COVID-19 pandemic has forced global experimentation in many facets of lives. Education can be one of the several arenas that this crisis is going to change. Learning online can be a lot more complicated than simply being acquainted with setting up a Zoom account or Google Classroom. Initially, I had two major instinctive apprehensions for remote teaching that could hold me back during the unprecedented transition from offline to online mode. First, being gripped by the mechanics instead of focusing on the purpose of learning. Second, the greater emphasis on the content alone. This pandemic has added an extra layer of complexity to the anxiety associated with online learning. Learning is more than just a transaction between an expert and a novice. So, as an educator, the major challenge was to overcome the temptation of embracing a narrow view of cognitive learning. Because socio-emotional learning is also crucial especially in situations of crisis when one’s anxiety is likely to be much stronger.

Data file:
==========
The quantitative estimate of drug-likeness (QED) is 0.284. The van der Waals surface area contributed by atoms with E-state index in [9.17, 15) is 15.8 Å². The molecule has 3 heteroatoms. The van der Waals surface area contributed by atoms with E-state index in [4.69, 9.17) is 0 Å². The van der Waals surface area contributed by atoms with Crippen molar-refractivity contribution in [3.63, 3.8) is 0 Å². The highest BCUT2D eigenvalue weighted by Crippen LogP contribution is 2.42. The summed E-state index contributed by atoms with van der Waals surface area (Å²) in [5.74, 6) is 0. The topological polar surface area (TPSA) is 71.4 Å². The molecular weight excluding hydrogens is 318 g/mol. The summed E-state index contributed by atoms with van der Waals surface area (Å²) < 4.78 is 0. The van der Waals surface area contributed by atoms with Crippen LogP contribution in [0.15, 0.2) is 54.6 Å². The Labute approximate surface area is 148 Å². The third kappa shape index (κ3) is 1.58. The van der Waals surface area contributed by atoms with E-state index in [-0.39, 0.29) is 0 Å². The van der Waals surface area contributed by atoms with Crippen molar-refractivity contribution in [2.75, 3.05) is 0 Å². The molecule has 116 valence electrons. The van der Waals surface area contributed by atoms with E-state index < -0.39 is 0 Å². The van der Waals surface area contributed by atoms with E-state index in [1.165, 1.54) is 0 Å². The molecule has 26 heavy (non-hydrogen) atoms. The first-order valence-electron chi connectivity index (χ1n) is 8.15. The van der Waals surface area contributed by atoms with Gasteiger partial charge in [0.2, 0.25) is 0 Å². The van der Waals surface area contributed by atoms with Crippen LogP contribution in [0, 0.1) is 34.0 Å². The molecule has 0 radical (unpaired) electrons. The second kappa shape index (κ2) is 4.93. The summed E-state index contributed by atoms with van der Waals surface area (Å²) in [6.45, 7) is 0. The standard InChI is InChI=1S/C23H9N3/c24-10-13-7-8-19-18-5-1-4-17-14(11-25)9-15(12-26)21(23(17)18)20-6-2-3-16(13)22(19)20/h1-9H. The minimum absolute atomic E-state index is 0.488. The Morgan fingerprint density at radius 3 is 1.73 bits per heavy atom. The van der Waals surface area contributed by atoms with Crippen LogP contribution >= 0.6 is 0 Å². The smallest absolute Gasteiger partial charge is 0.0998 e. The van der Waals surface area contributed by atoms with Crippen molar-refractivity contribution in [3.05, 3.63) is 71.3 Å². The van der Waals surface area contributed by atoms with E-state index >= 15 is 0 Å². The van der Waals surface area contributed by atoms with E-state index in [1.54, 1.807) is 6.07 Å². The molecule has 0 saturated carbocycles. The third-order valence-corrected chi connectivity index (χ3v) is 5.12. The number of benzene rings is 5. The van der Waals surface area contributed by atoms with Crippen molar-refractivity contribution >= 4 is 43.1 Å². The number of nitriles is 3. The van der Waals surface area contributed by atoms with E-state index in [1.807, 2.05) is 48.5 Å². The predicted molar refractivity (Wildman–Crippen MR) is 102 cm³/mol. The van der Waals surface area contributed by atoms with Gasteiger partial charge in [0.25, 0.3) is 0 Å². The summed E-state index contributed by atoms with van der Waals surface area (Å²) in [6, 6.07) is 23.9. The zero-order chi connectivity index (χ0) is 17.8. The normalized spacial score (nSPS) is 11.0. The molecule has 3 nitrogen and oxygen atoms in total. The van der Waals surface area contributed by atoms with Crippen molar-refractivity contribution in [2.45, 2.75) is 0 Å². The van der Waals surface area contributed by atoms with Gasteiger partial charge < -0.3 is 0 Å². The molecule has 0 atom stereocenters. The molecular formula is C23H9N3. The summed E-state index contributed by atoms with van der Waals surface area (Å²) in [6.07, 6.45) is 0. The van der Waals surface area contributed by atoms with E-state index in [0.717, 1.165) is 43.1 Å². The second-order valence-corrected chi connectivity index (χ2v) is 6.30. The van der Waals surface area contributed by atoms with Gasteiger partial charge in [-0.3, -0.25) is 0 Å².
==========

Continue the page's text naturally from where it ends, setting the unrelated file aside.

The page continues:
Socio-emotional distress like loneliness or anxiety can wear away our cognitive capability also. Therefore, for effective online learning, a balance of knowledge with a focus on people and emotions is required. A shared and holistic learning process in online mode was subject to other challenges like the digital divide, attention span (multi-tasking that we often do in online mode), low motivation, and novelty of online platforms. Virtual office hours provide that another window of conversation and connection that would have been missed in remote teaching. The crisis has caused some disruptions in the learning process but with some readjustments in online learning, we were able to address students’ disorientation as well as getting on with the curriculum. Online learning might be a short-term response to COVID-19 but it has paved way for a lasting digital transformation of education.
Dr. Preeti Narwal
Assistant Professor (Marketing)